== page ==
In an earlier story The Independent explored why ghosting happens. This installment is all about coping with being ghosted. The first thing to remember to get some sort of closure is not to delve into the why or try and figure out what you could or should have said to prevent the other person from ghosting you.
Studies show that being ghosted brings up complex emotions that are close to physical pain as does rejection in general. Understand that most of the time ghosting is not about you but reflects more on the ghoster itself. So do not blame yourself. It’s not personal and don’t put up a wall around you just because of it.
Prioritize yourself. Self care should be your focus in the aftermath of ghosting. Take time out to be with friends and family and people who support you and care for you. Indulge in activities that make you happy whether it’s physical like cycling, swimming, running or yoga or more mentally engaging such as meditation, painting, talking to friends or shopping.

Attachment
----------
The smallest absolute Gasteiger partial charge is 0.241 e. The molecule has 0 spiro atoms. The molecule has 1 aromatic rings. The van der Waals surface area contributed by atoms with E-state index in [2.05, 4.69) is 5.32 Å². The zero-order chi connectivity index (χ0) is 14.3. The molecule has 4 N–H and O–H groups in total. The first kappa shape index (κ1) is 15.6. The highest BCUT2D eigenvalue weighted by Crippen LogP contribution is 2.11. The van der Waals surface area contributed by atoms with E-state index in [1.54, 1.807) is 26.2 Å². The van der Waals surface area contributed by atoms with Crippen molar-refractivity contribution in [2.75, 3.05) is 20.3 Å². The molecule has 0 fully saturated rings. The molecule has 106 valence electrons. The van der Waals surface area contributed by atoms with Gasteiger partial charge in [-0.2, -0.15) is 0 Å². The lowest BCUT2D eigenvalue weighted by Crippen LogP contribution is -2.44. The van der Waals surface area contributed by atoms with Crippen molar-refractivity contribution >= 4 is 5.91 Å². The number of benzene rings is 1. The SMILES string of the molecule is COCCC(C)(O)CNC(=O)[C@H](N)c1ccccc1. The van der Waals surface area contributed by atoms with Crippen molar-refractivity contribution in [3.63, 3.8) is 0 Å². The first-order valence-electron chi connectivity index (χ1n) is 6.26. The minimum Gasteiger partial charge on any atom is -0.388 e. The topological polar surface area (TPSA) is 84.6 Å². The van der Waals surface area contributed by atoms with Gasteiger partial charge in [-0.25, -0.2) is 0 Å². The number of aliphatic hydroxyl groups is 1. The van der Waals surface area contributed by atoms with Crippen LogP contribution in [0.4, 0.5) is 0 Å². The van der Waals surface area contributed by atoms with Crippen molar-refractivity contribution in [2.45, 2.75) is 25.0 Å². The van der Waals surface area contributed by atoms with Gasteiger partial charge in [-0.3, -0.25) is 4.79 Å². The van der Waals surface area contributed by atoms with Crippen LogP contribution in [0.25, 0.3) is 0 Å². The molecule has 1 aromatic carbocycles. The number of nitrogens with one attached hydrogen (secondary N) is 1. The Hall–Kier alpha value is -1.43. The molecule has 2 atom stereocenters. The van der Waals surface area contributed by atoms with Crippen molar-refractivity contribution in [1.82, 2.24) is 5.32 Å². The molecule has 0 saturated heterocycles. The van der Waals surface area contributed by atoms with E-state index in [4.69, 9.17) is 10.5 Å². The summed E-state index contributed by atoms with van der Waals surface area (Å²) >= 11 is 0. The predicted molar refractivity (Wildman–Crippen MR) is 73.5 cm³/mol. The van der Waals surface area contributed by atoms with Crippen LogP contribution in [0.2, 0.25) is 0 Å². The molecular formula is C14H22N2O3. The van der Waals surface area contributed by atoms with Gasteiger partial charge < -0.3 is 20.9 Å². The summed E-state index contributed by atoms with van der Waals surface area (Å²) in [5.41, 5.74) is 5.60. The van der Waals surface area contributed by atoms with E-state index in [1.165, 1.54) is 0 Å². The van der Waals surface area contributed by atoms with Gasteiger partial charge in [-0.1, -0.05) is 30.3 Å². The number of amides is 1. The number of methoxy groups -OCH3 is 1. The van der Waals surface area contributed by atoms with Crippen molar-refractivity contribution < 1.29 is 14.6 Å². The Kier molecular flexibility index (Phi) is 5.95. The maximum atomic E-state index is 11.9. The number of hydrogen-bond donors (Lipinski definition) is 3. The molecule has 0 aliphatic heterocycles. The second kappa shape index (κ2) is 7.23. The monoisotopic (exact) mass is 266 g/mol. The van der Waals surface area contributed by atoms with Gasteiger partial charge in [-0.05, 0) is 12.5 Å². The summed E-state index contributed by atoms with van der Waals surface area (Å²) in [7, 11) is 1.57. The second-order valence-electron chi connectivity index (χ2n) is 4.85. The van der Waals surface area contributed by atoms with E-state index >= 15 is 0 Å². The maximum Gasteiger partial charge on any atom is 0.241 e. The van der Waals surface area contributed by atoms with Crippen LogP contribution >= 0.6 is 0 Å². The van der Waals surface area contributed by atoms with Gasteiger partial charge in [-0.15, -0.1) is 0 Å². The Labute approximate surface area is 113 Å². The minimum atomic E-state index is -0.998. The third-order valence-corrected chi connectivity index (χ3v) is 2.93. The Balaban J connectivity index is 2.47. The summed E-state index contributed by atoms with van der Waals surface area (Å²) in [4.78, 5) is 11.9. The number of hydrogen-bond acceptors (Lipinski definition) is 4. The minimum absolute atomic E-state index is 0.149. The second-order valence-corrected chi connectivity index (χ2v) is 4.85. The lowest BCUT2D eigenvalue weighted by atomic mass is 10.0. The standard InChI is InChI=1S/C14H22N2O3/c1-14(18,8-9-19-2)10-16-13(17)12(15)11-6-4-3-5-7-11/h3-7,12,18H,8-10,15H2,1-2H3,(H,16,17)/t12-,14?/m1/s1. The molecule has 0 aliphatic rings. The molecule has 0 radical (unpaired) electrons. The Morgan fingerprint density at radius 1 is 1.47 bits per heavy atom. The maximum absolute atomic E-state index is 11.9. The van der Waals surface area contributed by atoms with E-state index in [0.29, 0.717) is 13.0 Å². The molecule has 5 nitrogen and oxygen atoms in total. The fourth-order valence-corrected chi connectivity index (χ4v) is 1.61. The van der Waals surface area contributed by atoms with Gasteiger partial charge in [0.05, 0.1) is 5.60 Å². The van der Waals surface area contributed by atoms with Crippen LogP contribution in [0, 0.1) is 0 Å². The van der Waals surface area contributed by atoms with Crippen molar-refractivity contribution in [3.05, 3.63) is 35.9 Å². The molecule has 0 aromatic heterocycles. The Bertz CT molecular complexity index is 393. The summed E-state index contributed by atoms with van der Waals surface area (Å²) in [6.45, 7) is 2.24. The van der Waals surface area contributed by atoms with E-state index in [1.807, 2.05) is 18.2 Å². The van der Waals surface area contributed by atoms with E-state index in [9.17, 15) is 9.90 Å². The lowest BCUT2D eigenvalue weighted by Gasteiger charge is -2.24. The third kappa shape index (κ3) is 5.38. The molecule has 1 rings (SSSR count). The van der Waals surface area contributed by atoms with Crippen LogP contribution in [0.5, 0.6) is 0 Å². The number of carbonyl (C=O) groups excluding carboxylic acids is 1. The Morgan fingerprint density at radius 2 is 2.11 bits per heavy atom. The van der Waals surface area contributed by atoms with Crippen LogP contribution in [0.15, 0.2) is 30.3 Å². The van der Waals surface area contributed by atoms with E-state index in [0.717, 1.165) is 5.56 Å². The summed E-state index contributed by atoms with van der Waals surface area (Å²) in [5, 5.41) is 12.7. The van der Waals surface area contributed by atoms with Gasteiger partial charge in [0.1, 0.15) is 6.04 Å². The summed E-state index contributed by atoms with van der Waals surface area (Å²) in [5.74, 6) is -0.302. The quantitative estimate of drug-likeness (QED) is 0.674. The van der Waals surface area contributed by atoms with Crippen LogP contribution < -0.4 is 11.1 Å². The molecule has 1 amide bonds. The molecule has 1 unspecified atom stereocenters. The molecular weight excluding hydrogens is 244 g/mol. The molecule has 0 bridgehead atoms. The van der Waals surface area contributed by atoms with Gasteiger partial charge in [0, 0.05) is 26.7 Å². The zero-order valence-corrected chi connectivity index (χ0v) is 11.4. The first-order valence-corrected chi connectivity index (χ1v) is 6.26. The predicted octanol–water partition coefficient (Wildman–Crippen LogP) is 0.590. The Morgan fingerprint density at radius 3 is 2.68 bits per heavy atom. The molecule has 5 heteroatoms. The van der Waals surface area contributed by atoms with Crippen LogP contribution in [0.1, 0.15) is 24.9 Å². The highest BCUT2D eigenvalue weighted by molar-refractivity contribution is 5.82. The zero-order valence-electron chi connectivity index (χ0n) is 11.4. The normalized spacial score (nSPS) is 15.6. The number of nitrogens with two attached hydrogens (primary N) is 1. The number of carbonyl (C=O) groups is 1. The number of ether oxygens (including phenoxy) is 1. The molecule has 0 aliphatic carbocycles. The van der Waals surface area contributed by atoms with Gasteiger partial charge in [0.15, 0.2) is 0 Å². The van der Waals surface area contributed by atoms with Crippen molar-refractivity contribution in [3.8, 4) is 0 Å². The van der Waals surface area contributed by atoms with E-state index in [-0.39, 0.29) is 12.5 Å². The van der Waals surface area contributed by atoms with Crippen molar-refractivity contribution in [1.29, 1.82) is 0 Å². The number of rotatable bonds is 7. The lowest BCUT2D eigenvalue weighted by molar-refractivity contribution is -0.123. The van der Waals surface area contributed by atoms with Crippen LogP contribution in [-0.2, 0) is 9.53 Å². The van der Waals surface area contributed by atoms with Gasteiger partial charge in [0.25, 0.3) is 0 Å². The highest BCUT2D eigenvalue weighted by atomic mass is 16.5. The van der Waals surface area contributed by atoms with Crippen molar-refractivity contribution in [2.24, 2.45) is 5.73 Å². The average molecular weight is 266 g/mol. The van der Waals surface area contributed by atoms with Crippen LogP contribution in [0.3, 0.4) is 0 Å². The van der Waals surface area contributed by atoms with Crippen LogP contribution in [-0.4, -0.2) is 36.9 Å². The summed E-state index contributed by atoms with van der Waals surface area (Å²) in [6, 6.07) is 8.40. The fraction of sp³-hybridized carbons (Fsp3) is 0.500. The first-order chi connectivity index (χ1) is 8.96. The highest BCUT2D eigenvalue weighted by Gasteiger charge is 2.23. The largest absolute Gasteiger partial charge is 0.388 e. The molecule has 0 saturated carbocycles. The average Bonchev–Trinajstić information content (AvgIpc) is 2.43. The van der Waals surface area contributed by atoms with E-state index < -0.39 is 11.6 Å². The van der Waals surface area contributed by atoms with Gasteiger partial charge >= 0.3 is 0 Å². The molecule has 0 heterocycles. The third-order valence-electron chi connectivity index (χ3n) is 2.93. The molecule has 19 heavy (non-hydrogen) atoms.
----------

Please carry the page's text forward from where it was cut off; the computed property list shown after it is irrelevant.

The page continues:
When you think of the ghoster and the why question starts to happen remember to remind yourself and reframe your perception of them. It is the other person who broke your trust and digressed from what is needed to be in a mature, healthy relationship. So take heart that this wasn’t and isn’t the right person for you anyway.
Take a break from dating apps for a while. Avoid them for as long as you need. Go offline and detox from social media if you have to. In a time when relationships that start online are becoming more common, being ghosted by someone with whom you’ve kept up closely through text or social media can make you feel alienated or isolated from digital communities. This means that you need to set up a system where not all your helplines are digital or social media related, meet real people and talk to friends outside of texts and calls.
Don’t indulge in negative self talk as ghosting can also affect your self worth and negatively impact your current and future relationships whether romantic or in general.